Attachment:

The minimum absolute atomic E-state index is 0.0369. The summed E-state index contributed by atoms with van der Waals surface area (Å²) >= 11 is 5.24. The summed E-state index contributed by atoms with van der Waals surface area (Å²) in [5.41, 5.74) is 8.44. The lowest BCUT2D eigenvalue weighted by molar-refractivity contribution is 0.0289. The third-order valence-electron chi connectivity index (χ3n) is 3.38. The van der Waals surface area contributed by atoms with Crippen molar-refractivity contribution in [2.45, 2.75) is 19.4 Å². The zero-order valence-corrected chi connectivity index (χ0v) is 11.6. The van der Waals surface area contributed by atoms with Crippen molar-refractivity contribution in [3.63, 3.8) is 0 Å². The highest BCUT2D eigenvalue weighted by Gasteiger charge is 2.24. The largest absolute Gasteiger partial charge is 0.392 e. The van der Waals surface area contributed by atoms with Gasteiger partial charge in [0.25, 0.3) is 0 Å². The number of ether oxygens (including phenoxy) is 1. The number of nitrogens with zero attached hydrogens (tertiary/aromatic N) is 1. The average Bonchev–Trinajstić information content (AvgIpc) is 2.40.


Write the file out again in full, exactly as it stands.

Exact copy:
The minimum absolute atomic E-state index is 0.0369. The summed E-state index contributed by atoms with van der Waals surface area (Å²) >= 11 is 5.24. The summed E-state index contributed by atoms with van der Waals surface area (Å²) in [5.41, 5.74) is 8.44. The lowest BCUT2D eigenvalue weighted by molar-refractivity contribution is 0.0289. The third-order valence-electron chi connectivity index (χ3n) is 3.38. The van der Waals surface area contributed by atoms with Crippen molar-refractivity contribution in [2.45, 2.75) is 19.4 Å². The zero-order valence-corrected chi connectivity index (χ0v) is 11.6. The van der Waals surface area contributed by atoms with Crippen molar-refractivity contribution in [3.63, 3.8) is 0 Å². The highest BCUT2D eigenvalue weighted by Gasteiger charge is 2.24. The largest absolute Gasteiger partial charge is 0.392 e. The van der Waals surface area contributed by atoms with Gasteiger partial charge in [0.25, 0.3) is 0 Å². The number of ether oxygens (including phenoxy) is 1. The number of nitrogens with zero attached hydrogens (tertiary/aromatic N) is 1. The average Bonchev–Trinajstić information content (AvgIpc) is 2.40.